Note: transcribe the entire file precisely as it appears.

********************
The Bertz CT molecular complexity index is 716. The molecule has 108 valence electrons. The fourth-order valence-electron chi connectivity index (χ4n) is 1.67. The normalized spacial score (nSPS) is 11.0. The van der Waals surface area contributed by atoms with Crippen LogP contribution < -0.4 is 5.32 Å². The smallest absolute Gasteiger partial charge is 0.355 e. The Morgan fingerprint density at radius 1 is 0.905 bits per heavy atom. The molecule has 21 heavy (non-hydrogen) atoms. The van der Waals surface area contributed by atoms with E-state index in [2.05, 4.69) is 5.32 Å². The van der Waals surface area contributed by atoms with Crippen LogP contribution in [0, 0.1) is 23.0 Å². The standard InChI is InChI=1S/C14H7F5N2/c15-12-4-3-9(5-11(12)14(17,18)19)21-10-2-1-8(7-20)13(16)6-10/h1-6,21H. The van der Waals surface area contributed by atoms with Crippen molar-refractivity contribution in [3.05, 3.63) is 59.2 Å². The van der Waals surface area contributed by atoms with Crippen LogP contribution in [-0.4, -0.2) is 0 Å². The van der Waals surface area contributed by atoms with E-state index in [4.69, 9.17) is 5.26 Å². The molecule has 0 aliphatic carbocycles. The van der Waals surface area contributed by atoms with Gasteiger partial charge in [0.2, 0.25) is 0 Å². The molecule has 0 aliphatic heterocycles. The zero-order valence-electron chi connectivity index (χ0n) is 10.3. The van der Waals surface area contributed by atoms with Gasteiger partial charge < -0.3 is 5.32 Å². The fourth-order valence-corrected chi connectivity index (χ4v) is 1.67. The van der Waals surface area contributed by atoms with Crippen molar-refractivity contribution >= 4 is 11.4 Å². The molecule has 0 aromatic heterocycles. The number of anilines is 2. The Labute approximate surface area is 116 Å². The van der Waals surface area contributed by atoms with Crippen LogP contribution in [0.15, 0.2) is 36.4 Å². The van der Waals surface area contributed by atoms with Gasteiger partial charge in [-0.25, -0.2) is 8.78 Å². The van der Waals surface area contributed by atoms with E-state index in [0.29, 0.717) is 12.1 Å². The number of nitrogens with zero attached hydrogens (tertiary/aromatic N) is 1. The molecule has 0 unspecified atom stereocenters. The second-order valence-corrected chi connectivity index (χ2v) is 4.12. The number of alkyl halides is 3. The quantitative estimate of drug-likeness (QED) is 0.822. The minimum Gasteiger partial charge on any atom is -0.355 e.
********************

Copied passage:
The Bertz CT molecular complexity index is 716. The molecule has 108 valence electrons. The fourth-order valence-electron chi connectivity index (χ4n) is 1.67. The normalized spacial score (nSPS) is 11.0. The van der Waals surface area contributed by atoms with Crippen LogP contribution < -0.4 is 5.32 Å². The smallest absolute Gasteiger partial charge is 0.355 e. The Morgan fingerprint density at radius 1 is 0.905 bits per heavy atom. The molecule has 21 heavy (non-hydrogen) atoms. The van der Waals surface area contributed by atoms with E-state index in [2.05, 4.69) is 5.32 Å². The van der Waals surface area contributed by atoms with Crippen LogP contribution in [0, 0.1) is 23.0 Å². The standard InChI is InChI=1S/C14H7F5N2/c15-12-4-3-9(5-11(12)14(17,18)19)21-10-2-1-8(7-20)13(16)6-10/h1-6,21H. The van der Waals surface area contributed by atoms with Crippen molar-refractivity contribution in [3.05, 3.63) is 59.2 Å². The van der Waals surface area contributed by atoms with Crippen LogP contribution in [-0.4, -0.2) is 0 Å². The van der Waals surface area contributed by atoms with E-state index in [4.69, 9.17) is 5.26 Å². The molecule has 0 aliphatic carbocycles. The van der Waals surface area contributed by atoms with Gasteiger partial charge in [0.2, 0.25) is 0 Å². The molecule has 0 aliphatic heterocycles. The zero-order valence-electron chi connectivity index (χ0n) is 10.3. The van der Waals surface area contributed by atoms with Gasteiger partial charge < -0.3 is 5.32 Å². The fourth-order valence-corrected chi connectivity index (χ4v) is 1.67. The van der Waals surface area contributed by atoms with Crippen molar-refractivity contribution >= 4 is 11.4 Å². The molecule has 0 aromatic heterocycles. The number of anilines is 2. The Labute approximate surface area is 116 Å². The van der Waals surface area contributed by atoms with Crippen LogP contribution in [0.15, 0.2) is 36.4 Å². The van der Waals surface area contributed by atoms with Gasteiger partial charge in [-0.25, -0.2) is 8.78 Å². The van der Waals surface area contributed by atoms with E-state index in [0.29, 0.717) is 12.1 Å². The number of nitrogens with zero attached hydrogens (tertiary/aromatic N) is 1. The molecule has 0 unspecified atom stereocenters. The second-order valence-corrected chi connectivity index (χ2v) is 4.12. The number of alkyl halides is 3. The quantitative estimate of drug-likeness (QED) is 0.822. The minimum Gasteiger partial charge on any atom is -0.355 e.